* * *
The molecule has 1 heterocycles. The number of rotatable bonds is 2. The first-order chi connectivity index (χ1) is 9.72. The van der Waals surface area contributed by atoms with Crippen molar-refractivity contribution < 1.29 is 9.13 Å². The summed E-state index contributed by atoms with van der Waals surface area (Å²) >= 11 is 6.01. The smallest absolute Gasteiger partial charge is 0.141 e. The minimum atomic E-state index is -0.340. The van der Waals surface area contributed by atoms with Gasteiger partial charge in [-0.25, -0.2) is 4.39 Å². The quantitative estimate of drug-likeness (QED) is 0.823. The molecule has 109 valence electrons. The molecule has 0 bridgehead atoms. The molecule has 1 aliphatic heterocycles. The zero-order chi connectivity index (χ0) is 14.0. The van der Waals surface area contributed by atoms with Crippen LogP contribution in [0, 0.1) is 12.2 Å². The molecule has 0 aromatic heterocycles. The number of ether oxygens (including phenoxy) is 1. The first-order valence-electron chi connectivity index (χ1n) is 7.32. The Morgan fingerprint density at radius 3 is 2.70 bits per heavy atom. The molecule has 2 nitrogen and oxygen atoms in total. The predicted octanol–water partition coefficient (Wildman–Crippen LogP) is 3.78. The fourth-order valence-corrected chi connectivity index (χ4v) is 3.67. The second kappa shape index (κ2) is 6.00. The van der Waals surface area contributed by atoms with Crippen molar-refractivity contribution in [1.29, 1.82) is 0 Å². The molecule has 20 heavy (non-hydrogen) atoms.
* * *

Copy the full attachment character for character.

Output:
The molecule has 1 heterocycles. The number of rotatable bonds is 2. The first-order chi connectivity index (χ1) is 9.72. The van der Waals surface area contributed by atoms with Crippen molar-refractivity contribution < 1.29 is 9.13 Å². The summed E-state index contributed by atoms with van der Waals surface area (Å²) >= 11 is 6.01. The smallest absolute Gasteiger partial charge is 0.141 e. The minimum atomic E-state index is -0.340. The van der Waals surface area contributed by atoms with Gasteiger partial charge in [-0.25, -0.2) is 4.39 Å². The quantitative estimate of drug-likeness (QED) is 0.823. The molecule has 109 valence electrons. The molecule has 0 bridgehead atoms. The molecule has 1 aliphatic heterocycles. The zero-order chi connectivity index (χ0) is 14.0. The van der Waals surface area contributed by atoms with Crippen LogP contribution in [0, 0.1) is 12.2 Å². The molecule has 0 aromatic heterocycles. The number of ether oxygens (including phenoxy) is 1. The first-order valence-electron chi connectivity index (χ1n) is 7.32. The Morgan fingerprint density at radius 3 is 2.70 bits per heavy atom. The molecule has 2 nitrogen and oxygen atoms in total. The predicted octanol–water partition coefficient (Wildman–Crippen LogP) is 3.78. The fourth-order valence-corrected chi connectivity index (χ4v) is 3.67. The second kappa shape index (κ2) is 6.00. The van der Waals surface area contributed by atoms with Crippen molar-refractivity contribution in [1.29, 1.82) is 0 Å². The molecule has 20 heavy (non-hydrogen) atoms.